Nelson Chemitei, a resident who also fell victim to the ensuing chaos, lamented, “We were shocked when the family members linked the ripping of the notebook to witchcraft. The boy is said to have torn the notebook before burning it, an act that offended family members who concluded that it was witchcraft, which led to the attack and burning of our houses.” The situation escalated further when a group of about 30 people, armed with crude weapons, descended upon their homestead, accusing them of witchcraft and setting their houses ablaze.
While the perpetrators remain at large, Kapcherop Division Deputy County Commissioner Abdulrahman Karnen is resolute in bringing them to justice. Despite initial reluctance from affected families to cooperate with law enforcement due to fears of further reprisals, Karnen affirmed, “The suspects behind the arson attack are still at large, but we are determined to arrest and charge them.” As the community grapples with the aftermath of this traumatic event, it underscores the pressing need for addressing the historical and contemporary issues surrounding witchcraft in Kenya’s heartland.
Instances of witchcraft-linked violence are not uncommon in Kenya. A recent report authored by the Haki Yetu Organisation, an NGO operating on Kenya’s coast, stated that, in the last two years, over 160, mostly elderly people, have been killed after being accused of witchcraft.
KCPE exams come to an end, focus shifts to KCSE
After an often tumultuous 38-year journey, the Kenya Certificate for Primary Education Examinations (KCPE) is on the verge of fading into history as the last cohort prepares to tackle this venerable test. A total of 1,415,315 candidates will embark on the final KCPE exams, marking the end of the nearly four-decade-old 8-4-4 educational system.
The Ministry of Education is ushering in a new era by replacing the 8-4-4 curriculum with the Competency-Based Curriculum, featuring a 2-6-6-3 system. The government champions this transition as the most effective way to equip learners with relevant skills and reduce the intense pressure to achieve high scores that has become synonymous with the outgoing 8-4-4 system.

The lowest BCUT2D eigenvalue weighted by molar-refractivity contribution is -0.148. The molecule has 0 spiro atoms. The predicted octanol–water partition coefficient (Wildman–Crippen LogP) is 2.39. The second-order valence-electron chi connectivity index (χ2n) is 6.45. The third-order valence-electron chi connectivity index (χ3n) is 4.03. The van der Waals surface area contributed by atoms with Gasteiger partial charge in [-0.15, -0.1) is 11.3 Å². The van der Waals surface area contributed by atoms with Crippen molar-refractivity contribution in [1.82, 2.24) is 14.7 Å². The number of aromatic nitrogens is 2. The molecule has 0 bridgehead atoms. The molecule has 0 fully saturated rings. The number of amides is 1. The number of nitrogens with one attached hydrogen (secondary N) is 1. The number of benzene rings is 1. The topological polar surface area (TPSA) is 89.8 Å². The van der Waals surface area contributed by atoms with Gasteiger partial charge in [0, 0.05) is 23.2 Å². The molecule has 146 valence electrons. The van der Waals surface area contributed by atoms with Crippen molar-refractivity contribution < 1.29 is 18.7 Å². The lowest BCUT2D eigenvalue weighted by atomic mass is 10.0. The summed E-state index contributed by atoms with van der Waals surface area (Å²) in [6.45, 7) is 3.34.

Maria Goretti Nyariki, who took the inaugural KCPE exam in 1985, reflects on how the pressure to excel has evolved over the years. In her view, the pursuit of high scores has compromised the authenticity of the exams due to rampant corruption and exam theft. Furthermore, the commercialization of exams has flourished, with schools and parents emphasizing performance at the expense of learners’ well-being.
The Competency-Based Curriculum is not without its challenges, but Nyariki believes it will offer early exposure and help students discern their desired life paths. She acknowledges the immense pressure on today’s learners, who face an avalanche of books and assignments, which her generation did not.
As KCPE is phased out, learners will now sit their first national exam at Grade 6, which is followed by the Kenya Primary School Education Assessment (KEPSEA) exam. While KEPSEA will not determine progression to Junior Secondary School for Grade 7, it will serve as a monitoring tool for learners’ achievements. Last year marked the inaugural KEPSEA exam, and this year, 1,282,574 Grade 6 candidates are simultaneously taking their KEPSEA exams alongside the final KCPE.
Notably, the traditional KCPE subjects will give way to 12 new areas under KEPSEA, consolidating into five distinct testing categories. The KEPSEA exam will contribute only 40% to a learner’s overall grade, with the remaining 60% derived from classroom-based continuous assessment tests conducted in Grades 4, 5, and 6. As Kenya’s education landscape evolves, learners and educators are poised for a new chapter in the nation’s academic journey.